Friday, July 16, 2004
Confessions of an operating systems junkie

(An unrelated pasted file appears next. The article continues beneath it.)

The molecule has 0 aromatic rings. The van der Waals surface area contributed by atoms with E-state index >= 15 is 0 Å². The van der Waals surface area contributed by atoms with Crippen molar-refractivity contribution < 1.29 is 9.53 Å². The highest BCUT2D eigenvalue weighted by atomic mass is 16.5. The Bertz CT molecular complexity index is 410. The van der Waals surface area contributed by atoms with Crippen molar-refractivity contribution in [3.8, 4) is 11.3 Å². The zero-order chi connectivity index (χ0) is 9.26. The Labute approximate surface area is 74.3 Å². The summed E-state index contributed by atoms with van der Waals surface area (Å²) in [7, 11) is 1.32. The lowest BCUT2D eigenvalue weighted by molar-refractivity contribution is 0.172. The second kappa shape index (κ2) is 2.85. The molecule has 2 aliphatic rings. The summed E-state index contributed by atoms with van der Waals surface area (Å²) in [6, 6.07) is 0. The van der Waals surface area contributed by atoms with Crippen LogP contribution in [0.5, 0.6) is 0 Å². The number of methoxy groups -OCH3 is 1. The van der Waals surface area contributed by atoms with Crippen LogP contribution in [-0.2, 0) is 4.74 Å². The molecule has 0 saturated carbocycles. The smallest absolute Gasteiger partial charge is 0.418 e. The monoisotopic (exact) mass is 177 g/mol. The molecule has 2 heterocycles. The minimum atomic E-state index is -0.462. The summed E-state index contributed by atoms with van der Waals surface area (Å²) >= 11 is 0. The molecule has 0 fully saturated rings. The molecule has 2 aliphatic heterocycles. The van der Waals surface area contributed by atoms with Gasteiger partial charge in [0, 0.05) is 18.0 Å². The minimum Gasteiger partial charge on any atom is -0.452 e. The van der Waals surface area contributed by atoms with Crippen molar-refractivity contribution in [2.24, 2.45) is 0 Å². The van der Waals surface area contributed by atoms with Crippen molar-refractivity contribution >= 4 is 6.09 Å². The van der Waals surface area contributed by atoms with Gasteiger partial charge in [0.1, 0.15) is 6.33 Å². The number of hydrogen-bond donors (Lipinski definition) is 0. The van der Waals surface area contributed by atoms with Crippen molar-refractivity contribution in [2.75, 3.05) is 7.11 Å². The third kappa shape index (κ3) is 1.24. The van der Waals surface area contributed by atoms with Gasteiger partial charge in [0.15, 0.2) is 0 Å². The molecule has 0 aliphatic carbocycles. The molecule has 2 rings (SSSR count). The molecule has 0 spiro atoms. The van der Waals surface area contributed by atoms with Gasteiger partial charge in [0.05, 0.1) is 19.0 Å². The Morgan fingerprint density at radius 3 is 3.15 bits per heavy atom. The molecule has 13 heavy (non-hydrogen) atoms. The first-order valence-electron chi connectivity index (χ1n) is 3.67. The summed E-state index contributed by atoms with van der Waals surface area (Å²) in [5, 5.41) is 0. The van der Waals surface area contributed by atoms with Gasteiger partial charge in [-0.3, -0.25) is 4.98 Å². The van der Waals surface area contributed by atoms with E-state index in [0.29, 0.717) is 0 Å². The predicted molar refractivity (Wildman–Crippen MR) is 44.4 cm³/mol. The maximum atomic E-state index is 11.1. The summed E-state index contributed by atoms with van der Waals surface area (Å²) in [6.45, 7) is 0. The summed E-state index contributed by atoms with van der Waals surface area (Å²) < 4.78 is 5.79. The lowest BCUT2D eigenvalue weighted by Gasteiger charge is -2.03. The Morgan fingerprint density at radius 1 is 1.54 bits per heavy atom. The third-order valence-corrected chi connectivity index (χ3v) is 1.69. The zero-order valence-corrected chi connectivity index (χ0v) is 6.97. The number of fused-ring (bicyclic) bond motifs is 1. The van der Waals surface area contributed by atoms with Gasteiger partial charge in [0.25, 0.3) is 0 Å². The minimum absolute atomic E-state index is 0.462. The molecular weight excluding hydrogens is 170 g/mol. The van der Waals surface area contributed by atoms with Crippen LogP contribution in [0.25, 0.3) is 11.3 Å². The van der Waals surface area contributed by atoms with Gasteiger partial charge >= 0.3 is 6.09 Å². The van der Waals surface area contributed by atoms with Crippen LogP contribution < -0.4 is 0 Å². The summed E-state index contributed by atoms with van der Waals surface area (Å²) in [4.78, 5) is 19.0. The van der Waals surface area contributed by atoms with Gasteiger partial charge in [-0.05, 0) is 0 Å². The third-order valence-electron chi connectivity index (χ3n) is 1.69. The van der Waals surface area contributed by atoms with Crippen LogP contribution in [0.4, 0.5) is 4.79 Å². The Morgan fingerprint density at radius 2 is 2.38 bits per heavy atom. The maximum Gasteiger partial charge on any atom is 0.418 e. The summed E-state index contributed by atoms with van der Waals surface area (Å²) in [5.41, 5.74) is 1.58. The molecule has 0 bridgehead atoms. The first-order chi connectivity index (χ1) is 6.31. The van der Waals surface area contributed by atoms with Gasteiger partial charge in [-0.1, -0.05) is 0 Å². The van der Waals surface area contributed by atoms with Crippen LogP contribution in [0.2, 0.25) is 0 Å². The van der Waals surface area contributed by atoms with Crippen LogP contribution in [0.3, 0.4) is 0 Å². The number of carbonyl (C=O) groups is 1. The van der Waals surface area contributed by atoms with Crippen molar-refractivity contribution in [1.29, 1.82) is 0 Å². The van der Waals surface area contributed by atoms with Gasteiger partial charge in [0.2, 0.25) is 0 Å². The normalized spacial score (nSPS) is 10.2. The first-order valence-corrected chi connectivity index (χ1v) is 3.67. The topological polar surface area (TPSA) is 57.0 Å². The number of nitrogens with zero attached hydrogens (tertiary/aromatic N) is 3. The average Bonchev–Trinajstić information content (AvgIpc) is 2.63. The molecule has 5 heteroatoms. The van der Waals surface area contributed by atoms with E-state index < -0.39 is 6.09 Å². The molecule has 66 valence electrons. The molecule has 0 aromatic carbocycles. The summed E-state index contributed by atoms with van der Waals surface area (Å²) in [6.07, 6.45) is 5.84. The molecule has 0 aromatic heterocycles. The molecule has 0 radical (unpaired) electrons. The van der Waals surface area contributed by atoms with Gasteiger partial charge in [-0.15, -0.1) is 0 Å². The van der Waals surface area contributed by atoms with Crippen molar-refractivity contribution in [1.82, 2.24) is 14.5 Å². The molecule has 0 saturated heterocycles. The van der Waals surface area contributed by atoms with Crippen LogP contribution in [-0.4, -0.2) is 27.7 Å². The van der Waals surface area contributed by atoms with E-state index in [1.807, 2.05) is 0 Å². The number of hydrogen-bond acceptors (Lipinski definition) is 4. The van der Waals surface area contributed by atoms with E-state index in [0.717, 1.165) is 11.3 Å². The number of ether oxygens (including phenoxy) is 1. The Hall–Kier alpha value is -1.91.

Confessions of an operating systems junkie: "Surely you are familiar with all those peer-to-peer systems papers motivated by greed-tinged descriptions of gigabytes of unused disk space just waiting to be used on people's personal computers? Charles Blake was skeptical of a world where unused storage falls like manna from the sky, so he created a few models and looked at some real-world data. It turns out that with realistic node membership times, member node bandwidths, and number of data copies necessary to provide reasonable availability, the amount of data that can be stored in a peer-to-peer network is severely limited by cross-network bandwidth, rather than available disk space. Blake puts it all so much more politely in his paper, with sentences like 'We conclude that when redundancy, data scale, and dynamics are all high, the requisite cross-system bandwidth is beyond reasonable expectations.'"
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